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Neolithic long barrow 400m SSE of Burnt Hill

List Entry Summary

This monument is scheduled under the Ancient Monuments and Archaeological Areas Act 1979 as amended as it appears to the Secretary of State to be of national importance. This entry is a copy, the original is held by the Department for Culture, Media and Sport.

Name: Neolithic long barrow 400m SSE of Burnt Hill

List entry Number: 1008403

Location

The monument may lie within the boundary of more than one authority.

County: Oxfordshire

District: West Oxfordshire

District Type: District Authority

Parish: Chastleton

National Park: Not applicable to this List entry.

Grade: Not applicable to this List entry.

Date first scheduled: 06-Aug-1973

Date of most recent amendment: 19-Jan-1995

Legacy System Information

The contents of this record have been generated from a legacy data system.

Legacy System: RSM

UID: 21792

Asset Groupings

This list entry does not comprise part of an Asset Grouping. Asset Groupings are not part of the official record but are added later for information.

List entry Description

Summary of Monument

Legacy Record - This information may be included in the List Entry Details.

Reasons for Designation

Long barrows were constructed as earthen or drystone mounds with flanking ditches and acted as funerary monuments during the Early and Middle Neolithic periods (3400-2400 BC). They represent the burial places of Britain's early farming communities and, as such, are amongst the oldest field monuments surviving visibly in the present landscape. Where investigated, long barrows appear to have been used for communal burial, often with only parts of the human remains having been selected for interment. Certain sites provide evidence for several phases of funerary monument preceding the barrow and, consequently, it is probable that long barrows acted as important ritual sites for local communities over a considerable period of time. Some 500 examples of long barrows and long cairns, their counterparts in the uplands, are recorded nationally. As one of the few types of Neolithic structure to survive as earthworks, and due to their comparative rarity, their considerable age and their longevity as a monument type, all long barrows are considered to be nationally important.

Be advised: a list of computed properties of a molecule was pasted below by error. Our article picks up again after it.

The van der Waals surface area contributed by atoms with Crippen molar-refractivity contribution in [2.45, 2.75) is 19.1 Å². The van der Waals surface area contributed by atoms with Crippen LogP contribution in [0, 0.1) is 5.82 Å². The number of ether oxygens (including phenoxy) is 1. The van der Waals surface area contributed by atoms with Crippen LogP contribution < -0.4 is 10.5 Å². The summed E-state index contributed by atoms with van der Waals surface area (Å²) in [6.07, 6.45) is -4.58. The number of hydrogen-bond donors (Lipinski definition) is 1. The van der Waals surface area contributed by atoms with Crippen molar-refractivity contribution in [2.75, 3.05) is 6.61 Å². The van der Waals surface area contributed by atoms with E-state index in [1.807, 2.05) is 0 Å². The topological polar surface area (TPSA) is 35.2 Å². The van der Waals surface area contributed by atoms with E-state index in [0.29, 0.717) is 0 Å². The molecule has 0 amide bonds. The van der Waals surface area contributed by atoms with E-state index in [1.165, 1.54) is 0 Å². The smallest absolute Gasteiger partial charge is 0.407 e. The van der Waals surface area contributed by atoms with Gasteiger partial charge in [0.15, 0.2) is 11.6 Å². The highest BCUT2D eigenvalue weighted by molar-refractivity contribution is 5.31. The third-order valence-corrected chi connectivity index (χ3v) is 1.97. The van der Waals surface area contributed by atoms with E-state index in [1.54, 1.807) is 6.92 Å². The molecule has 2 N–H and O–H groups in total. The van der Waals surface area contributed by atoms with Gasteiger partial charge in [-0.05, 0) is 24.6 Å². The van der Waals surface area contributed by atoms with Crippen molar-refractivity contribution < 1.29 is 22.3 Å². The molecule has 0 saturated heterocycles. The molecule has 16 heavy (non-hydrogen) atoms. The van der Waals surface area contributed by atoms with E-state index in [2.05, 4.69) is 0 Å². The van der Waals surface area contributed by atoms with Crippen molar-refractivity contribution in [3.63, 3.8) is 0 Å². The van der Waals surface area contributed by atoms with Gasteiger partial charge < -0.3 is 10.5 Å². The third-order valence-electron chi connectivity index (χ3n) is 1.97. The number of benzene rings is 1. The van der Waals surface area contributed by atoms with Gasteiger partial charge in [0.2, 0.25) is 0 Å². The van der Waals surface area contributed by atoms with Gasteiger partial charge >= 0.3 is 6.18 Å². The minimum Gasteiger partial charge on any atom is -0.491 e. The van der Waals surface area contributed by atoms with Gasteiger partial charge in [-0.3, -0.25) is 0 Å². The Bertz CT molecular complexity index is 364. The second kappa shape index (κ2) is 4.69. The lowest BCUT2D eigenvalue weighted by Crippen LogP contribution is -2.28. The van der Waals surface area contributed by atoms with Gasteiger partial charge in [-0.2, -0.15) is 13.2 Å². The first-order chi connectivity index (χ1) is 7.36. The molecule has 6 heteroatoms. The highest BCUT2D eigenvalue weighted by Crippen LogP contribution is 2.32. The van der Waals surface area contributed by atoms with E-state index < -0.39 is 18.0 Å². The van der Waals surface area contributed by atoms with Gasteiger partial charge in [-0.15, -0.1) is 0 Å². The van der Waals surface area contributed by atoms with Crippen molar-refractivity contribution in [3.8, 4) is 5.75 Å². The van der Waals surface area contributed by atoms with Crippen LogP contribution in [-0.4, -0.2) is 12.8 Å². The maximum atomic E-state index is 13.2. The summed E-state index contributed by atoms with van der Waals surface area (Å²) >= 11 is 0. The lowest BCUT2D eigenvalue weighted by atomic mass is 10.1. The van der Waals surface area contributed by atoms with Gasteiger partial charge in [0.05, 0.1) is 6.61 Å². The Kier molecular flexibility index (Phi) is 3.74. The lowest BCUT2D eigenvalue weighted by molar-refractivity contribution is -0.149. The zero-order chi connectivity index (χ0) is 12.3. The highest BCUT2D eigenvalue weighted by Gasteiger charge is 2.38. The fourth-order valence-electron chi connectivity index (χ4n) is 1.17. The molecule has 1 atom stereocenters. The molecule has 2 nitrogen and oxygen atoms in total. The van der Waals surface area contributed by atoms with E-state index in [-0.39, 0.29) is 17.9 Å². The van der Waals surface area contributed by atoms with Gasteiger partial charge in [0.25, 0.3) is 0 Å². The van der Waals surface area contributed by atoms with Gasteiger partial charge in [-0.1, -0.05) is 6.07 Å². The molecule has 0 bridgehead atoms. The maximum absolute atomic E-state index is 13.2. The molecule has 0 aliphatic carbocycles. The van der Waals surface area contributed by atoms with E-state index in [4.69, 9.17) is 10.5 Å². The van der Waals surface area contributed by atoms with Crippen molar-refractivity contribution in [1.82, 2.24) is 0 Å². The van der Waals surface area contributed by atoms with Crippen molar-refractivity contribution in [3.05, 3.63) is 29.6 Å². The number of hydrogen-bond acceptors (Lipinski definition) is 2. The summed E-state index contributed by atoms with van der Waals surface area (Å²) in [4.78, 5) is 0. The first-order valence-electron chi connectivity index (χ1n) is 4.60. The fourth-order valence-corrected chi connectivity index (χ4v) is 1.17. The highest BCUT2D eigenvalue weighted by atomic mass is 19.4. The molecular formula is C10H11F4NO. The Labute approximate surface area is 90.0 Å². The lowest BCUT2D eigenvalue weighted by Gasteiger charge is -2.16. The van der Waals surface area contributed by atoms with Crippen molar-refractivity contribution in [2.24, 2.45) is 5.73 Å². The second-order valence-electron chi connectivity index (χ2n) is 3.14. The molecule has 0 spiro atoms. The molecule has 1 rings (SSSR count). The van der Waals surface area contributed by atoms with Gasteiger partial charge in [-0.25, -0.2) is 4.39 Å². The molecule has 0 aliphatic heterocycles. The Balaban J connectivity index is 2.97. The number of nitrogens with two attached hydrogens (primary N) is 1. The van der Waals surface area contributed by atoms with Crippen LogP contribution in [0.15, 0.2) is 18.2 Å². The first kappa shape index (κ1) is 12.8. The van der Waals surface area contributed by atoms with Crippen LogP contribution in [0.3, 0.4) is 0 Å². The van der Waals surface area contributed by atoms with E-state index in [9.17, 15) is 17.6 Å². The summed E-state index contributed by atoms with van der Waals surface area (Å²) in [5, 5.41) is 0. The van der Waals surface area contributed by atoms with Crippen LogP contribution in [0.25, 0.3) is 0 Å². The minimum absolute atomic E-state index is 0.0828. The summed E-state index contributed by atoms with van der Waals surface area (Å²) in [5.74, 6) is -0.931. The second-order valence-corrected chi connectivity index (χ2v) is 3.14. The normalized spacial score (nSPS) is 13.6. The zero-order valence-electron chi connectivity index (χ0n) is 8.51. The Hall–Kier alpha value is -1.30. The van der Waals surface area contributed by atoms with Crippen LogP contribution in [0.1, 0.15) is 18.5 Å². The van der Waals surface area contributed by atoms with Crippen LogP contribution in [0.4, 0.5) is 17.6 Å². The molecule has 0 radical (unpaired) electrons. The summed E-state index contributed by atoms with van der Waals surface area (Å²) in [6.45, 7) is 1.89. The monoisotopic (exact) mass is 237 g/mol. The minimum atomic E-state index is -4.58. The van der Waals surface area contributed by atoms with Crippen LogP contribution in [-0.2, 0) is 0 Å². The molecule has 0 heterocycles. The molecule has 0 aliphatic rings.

The long barrow 400m SSE of Burnt Hill survives as a visible earthwork despite having been partially levelled by ploughing and it will contain archaeological and environmental evidence relating to its construction and the landscape in which it was built. The monument is also situated close to a portal dolmen, a rare form of Early Neolithic burial chamber which precedes the development of long barrows.

History

Legacy Record - This information may be included in the List Entry Details.

Details

The monument includes the remains of a Neolithic long barrow situated on a south east facing slope, 400m SSE of Burnt Hill. The barrow mound has been reduced by cultivation at both its north eastern and south western ends but survives well on its southern side within a clump of mature trees which stand on the centre of the mound. The overall dimensions of the mound are 54m long and up to 12m wide. The barrow stands up to 1m high within the trees while elsewhere it is still visible as a slight rise up to 0.4m high. South of the mound, the flanking quarry ditch, which has been infilled over the years, can be seen as a slight depression c.6m wide beyond a 3.8m wide berm. The line of this ditch can also be traced to the south west by a differential growth in the arable crop. The northern ditch has become infilled and has also been the site of stone dumping. However, it will survive below ground as a buried feature with dimensions similar to that on the southern side. The stones dumped to the north of the copse and scattered across the site represent stones removed from the adjacent field in recent times, and also represent some of the stones which originally flanked the sides of the barrow, possibly forming a burial chamber within the mound. A low circular bank, 15m in diameter and c.0.2m high, lies in the centre of the clump, on top of the long barrow. This represents a later change in the use of the site. The monument was first identified in 1922 when a number of the stones were still upright within the clump of trees. The long barrow lies 150m south west of a portal dolmen.

MAP EXTRACT The site of the monument is shown on the attached map extract. It includes a 2 metre boundary around the archaeological features, considered to be essential for the monument's support and preservation.

Selected Sources

Books and journals
Crawford, O G S, Long Barrows of the Cotswolds, (1925), p 175
Benson, , Fasham, , 'Fieldwork at Chastleton' in Site E Plans And Profiles, , Vol. XXXVII, (1972), p 8
Other
OCN 159, ENGLISH HERITAGE, Bronze Age stone circle SSE of Burnt Hill, (1976)
PRN 1470, note 3, C.A.O., ? Tumulus (remains of), (1972)
PRN 2626, C.A.O., Round Barrow?, (1976)
Title: Rec 6' Source Date: 1922 Author: Publisher: Surveyor: Hand drawn map

National Grid Reference: SP 26597 28500

Map

Map
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The above map is for quick reference purposes only and may not be to scale. For a copy of the full scale map, please see the attached PDF - 1008403 .pdf

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This copy shows the entry on 24-Nov-2017 at 09:36:52.

End of official listing